A public bank is owned by a state, municipality, or Joint Powers Authority. Current examples of successful public banks include the following:
- Bank of North Dakota
- German Public Bank
- Many nations have postal banking systems (the United States did from 1911-1967)
Public banks come in many forms. They can be capitalized through initial investment by cities/states, invest tax revenues, create money in the form of bank credit, and lend at very low interest rates. The specific operations of each public banking entity is determined by the bank’s charter, which is the document that creates each bank. Public banks empower local residents to design financial solutions that best serve their communities.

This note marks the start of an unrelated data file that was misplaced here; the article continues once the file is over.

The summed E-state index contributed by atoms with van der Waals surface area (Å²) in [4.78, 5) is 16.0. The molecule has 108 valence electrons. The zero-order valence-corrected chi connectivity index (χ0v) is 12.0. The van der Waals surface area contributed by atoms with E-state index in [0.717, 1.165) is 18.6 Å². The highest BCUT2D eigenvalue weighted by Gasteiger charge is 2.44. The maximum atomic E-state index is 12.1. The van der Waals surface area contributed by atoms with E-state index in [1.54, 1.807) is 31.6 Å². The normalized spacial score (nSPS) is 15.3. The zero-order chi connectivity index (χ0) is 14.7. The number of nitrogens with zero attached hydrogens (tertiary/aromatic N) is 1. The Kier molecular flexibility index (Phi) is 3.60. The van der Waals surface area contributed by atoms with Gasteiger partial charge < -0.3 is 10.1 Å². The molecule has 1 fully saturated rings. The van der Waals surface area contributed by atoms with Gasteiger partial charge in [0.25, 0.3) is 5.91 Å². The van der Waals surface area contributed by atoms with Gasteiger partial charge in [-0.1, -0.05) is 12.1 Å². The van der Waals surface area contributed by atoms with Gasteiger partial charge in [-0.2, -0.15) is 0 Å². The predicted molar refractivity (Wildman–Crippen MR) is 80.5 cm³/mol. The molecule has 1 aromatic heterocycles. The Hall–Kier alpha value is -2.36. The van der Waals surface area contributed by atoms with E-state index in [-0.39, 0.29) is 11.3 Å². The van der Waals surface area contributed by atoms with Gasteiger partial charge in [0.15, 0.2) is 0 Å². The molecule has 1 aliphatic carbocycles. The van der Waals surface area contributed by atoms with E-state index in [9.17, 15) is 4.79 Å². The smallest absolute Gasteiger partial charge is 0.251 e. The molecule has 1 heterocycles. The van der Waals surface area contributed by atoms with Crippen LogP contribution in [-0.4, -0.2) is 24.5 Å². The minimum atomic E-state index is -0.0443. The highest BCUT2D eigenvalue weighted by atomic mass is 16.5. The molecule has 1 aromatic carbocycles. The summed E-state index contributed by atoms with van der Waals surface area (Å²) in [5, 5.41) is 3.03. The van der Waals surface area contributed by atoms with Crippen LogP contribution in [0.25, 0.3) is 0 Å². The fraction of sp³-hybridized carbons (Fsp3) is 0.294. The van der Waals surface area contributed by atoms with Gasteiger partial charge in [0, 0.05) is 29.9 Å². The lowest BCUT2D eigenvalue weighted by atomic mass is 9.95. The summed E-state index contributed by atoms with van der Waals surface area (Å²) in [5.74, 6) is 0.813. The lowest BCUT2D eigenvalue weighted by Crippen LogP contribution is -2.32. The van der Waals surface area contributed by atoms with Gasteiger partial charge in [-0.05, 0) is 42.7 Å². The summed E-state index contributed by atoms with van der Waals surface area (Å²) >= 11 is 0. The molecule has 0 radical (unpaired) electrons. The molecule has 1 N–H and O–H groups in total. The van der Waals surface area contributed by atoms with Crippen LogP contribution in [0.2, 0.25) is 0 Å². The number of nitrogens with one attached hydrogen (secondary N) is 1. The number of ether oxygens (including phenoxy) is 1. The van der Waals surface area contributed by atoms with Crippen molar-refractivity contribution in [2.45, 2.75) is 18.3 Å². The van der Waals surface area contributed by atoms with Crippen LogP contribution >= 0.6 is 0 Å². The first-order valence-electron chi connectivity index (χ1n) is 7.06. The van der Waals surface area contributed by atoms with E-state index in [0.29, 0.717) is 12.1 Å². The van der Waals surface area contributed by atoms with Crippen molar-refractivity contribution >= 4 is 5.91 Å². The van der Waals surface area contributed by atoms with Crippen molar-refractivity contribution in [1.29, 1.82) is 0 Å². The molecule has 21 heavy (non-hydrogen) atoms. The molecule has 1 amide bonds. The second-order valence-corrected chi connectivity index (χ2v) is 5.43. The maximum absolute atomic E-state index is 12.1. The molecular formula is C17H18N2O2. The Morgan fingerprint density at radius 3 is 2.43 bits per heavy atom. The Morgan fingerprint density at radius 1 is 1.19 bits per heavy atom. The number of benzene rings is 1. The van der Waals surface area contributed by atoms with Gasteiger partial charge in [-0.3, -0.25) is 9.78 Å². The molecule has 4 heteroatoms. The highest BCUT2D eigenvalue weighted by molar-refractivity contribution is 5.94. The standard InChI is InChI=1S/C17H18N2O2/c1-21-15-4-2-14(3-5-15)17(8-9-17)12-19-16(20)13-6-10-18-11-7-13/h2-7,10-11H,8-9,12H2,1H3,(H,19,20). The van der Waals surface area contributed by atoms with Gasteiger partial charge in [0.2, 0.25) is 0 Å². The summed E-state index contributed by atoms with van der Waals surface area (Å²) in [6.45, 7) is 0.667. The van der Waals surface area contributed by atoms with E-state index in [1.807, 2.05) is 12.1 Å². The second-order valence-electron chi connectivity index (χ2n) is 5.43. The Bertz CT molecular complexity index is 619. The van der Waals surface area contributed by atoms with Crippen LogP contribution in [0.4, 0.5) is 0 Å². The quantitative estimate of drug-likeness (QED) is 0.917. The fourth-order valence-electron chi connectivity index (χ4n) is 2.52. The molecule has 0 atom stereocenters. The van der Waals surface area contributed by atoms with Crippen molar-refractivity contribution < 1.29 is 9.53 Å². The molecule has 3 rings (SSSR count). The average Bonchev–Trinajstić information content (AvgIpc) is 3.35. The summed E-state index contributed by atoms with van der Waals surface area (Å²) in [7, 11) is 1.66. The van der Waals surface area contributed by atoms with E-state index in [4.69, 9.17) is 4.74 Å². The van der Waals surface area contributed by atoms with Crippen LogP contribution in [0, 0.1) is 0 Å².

Cooperation Humboldt is partnering with the City of Eureka and local leaders from the sectors of finance and organized labor on a citizens’ task force to investigate the feasibility of participating in a regional public bank.
Check out our forum on Public Banking from 2/21/2021, where David Cobb (Cooperation Humboldt), Jake Varghese (Public Bank East Bay) and Paul Pryde describe the groundbreaking new CA law that allows for the creation of 10 local regional public banks. They also discuss the growing momentum for AB310, which would create a statewide Public Bank for California.